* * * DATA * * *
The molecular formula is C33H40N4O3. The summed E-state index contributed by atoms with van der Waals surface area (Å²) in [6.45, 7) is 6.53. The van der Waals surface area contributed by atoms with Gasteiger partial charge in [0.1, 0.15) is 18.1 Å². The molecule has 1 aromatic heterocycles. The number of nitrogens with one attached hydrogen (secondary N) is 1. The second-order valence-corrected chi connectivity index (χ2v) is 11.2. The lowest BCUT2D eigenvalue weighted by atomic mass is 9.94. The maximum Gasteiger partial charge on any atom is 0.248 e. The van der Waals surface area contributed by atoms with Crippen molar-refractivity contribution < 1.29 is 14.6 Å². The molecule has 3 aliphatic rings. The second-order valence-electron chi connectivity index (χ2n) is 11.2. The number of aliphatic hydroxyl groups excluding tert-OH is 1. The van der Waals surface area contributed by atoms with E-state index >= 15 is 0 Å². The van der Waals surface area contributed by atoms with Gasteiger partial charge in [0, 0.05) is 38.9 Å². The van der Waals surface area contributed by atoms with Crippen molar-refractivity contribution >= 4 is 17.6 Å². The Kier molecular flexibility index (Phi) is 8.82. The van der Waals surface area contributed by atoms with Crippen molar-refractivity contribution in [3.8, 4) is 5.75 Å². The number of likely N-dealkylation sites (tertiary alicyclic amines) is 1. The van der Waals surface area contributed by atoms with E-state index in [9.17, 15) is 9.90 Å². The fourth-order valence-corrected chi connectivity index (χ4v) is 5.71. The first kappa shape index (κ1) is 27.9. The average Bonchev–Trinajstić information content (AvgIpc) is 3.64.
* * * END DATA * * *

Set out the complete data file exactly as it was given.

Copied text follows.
The molecular formula is C33H40N4O3. The summed E-state index contributed by atoms with van der Waals surface area (Å²) in [6.45, 7) is 6.53. The van der Waals surface area contributed by atoms with Gasteiger partial charge in [0.1, 0.15) is 18.1 Å². The molecule has 1 aromatic heterocycles. The number of nitrogens with one attached hydrogen (secondary N) is 1. The second-order valence-corrected chi connectivity index (χ2v) is 11.2. The lowest BCUT2D eigenvalue weighted by atomic mass is 9.94. The maximum Gasteiger partial charge on any atom is 0.248 e. The van der Waals surface area contributed by atoms with Crippen molar-refractivity contribution < 1.29 is 14.6 Å². The molecule has 3 aliphatic rings. The second-order valence-electron chi connectivity index (χ2n) is 11.2. The number of aliphatic hydroxyl groups excluding tert-OH is 1. The van der Waals surface area contributed by atoms with E-state index >= 15 is 0 Å². The van der Waals surface area contributed by atoms with Gasteiger partial charge in [0, 0.05) is 38.9 Å². The van der Waals surface area contributed by atoms with Crippen molar-refractivity contribution >= 4 is 17.6 Å². The Kier molecular flexibility index (Phi) is 8.82. The van der Waals surface area contributed by atoms with Crippen molar-refractivity contribution in [3.8, 4) is 5.75 Å². The number of likely N-dealkylation sites (tertiary alicyclic amines) is 1. The van der Waals surface area contributed by atoms with E-state index in [9.17, 15) is 9.90 Å². The fourth-order valence-corrected chi connectivity index (χ4v) is 5.71. The first kappa shape index (κ1) is 27.9. The average Bonchev–Trinajstić information content (AvgIpc) is 3.64.